The Role of Executive Functioning in Understanding Chronic Pain Experiences in Adolescence: A Pilot Multi-Method Study



Caes L, Wallace E, Duncan C & Dick B (2022) The Role of Executive Functioning in Understanding Chronic Pain Experiences in Adolescence: A Pilot Multi-Method Study. Medical Research Archives, 10 (12).

Background: Optimal executive functioning is pivotal to successful self-management of chronic pain (e.g., by being able to adapt self-management behaviours to changing situations), thereby contributing to improved health-related quality of life. However, preliminary evidence points to impaired executive functioning in people with chronic pain. Despite adolescence being identified as a sensitive period for the development of appropriate self-management and executive functioning skills, little is known about the associations between chronic pain and executive functioning performance in adolescents. The aim of the study was to pilot a multi-method approach to compare executive functioning, chronic pain, and quality of life between adolescents with and without chronic pain. Methods: A sample of 22 adolescents with chronic pain (12-18 years, 82% female, mean chronic pain duration = 6.68 years) and 13 pain-free adolescents (age and sex matched) participated. All participants completed a battery of neuropsychological tasks to assess the three key executive functioning components (i.e., inhibition, working memory and cognitive flexibility) and provided self-report on their executive functioning, pain experiences and health-related quality of life. Results: In addition to confirming the feasibility of the methods, data revealed that 23-62% of adolescents with chronic pain showed problematic performance, using normative scoring, in all three executive functioning components and showed significantly lower performance on all three executive functioning components compared to pain-free adolescents. Self-reported, but not neuropsychologically assessed, working memory and emotional control difficulties were associated with more pain-related interference and lower health-related quality of life. Conclusion: These preliminary findings reveal the critical need to screen for and address any potential deficits in executive functioning in adolescents with chronic pain to optimise their self-management of pain and subsequent health-related quality of life. The findings also illustrate the feasibility of and need for future systematic, multi-method and prospective investigations in larger samples to further clarify the cyclical associations between chronic pain and executive functioning in adolescents.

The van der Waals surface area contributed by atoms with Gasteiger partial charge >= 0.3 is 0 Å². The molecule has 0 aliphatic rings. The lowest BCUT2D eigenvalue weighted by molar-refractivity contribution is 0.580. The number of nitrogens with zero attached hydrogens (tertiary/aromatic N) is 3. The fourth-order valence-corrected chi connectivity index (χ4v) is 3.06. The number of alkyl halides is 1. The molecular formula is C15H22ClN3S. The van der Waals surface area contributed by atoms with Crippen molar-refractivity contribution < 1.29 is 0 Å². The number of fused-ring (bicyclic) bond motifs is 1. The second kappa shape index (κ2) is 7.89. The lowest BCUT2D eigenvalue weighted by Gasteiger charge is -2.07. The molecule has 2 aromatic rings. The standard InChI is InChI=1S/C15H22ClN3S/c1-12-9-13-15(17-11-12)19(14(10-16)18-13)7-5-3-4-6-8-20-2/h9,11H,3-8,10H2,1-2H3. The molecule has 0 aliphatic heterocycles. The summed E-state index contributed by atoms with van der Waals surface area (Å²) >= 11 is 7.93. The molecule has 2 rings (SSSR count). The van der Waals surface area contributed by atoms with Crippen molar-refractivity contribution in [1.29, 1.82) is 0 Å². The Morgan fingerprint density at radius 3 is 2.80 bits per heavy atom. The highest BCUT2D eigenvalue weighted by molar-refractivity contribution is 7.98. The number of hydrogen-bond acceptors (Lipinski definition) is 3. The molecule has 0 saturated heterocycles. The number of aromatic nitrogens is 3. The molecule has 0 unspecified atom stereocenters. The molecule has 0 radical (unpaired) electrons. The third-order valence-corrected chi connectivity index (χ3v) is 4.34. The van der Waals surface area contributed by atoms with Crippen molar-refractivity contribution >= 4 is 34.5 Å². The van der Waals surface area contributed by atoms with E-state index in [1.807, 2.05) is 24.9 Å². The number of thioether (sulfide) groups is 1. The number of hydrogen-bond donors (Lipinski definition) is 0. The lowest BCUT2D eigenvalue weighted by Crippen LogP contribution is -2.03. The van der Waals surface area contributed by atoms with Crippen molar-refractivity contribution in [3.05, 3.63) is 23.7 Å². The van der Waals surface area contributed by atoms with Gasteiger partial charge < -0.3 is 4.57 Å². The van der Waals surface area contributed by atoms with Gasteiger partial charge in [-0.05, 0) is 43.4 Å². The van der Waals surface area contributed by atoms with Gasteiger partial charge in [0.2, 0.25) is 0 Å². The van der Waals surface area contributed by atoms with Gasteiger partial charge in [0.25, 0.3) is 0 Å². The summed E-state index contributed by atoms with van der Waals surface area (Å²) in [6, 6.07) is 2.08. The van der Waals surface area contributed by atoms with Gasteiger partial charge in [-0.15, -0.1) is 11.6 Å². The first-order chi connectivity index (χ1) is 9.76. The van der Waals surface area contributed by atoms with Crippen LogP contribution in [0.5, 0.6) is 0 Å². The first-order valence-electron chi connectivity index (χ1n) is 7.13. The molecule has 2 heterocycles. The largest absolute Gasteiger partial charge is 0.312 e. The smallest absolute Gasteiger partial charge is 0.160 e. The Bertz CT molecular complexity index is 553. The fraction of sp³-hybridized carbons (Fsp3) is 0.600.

adolescent; chronic pain; executive function; emotion regulation; quality of life

Medical Research Archives: Volume 10, Issue 12

FundersThe Royal Society of Edinburgh
Publication date31/12/2022
Publication date online31/12/2022
Date accepted by journal15/11/2022
PublisherKnowledge Enterprise Journals

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Dr Line Caes

Dr Line Caes

Associate Professor, Psychology

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